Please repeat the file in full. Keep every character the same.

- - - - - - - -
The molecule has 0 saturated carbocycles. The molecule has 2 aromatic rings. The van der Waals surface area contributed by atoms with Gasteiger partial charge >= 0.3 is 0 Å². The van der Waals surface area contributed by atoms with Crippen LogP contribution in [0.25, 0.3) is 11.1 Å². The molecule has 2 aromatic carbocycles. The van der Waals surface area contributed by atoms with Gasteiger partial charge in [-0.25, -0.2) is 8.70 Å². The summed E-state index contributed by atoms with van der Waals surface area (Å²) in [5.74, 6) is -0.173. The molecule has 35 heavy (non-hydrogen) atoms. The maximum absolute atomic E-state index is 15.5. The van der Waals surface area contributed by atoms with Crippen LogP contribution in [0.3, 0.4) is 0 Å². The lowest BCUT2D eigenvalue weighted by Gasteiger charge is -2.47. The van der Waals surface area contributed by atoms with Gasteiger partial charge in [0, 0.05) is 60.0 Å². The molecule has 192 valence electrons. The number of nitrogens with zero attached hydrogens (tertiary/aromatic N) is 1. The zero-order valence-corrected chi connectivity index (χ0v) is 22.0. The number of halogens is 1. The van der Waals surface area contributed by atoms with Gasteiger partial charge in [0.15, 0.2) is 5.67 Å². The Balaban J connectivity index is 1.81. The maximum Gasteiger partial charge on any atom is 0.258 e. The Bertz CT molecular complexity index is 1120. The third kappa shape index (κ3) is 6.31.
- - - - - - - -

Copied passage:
The molecule has 0 saturated carbocycles. The molecule has 2 aromatic rings. The van der Waals surface area contributed by atoms with Gasteiger partial charge >= 0.3 is 0 Å². The van der Waals surface area contributed by atoms with Crippen LogP contribution in [0.25, 0.3) is 11.1 Å². The molecule has 2 aromatic carbocycles. The van der Waals surface area contributed by atoms with Gasteiger partial charge in [-0.25, -0.2) is 8.70 Å². The summed E-state index contributed by atoms with van der Waals surface area (Å²) in [5.74, 6) is -0.173. The molecule has 35 heavy (non-hydrogen) atoms. The maximum absolute atomic E-state index is 15.5. The van der Waals surface area contributed by atoms with Crippen LogP contribution in [0.3, 0.4) is 0 Å². The lowest BCUT2D eigenvalue weighted by Gasteiger charge is -2.47. The van der Waals surface area contributed by atoms with Gasteiger partial charge in [0, 0.05) is 60.0 Å². The molecule has 192 valence electrons. The number of nitrogens with zero attached hydrogens (tertiary/aromatic N) is 1. The zero-order valence-corrected chi connectivity index (χ0v) is 22.0. The number of halogens is 1. The van der Waals surface area contributed by atoms with Gasteiger partial charge in [0.15, 0.2) is 5.67 Å². The Balaban J connectivity index is 1.81. The maximum Gasteiger partial charge on any atom is 0.258 e. The Bertz CT molecular complexity index is 1120. The third kappa shape index (κ3) is 6.31.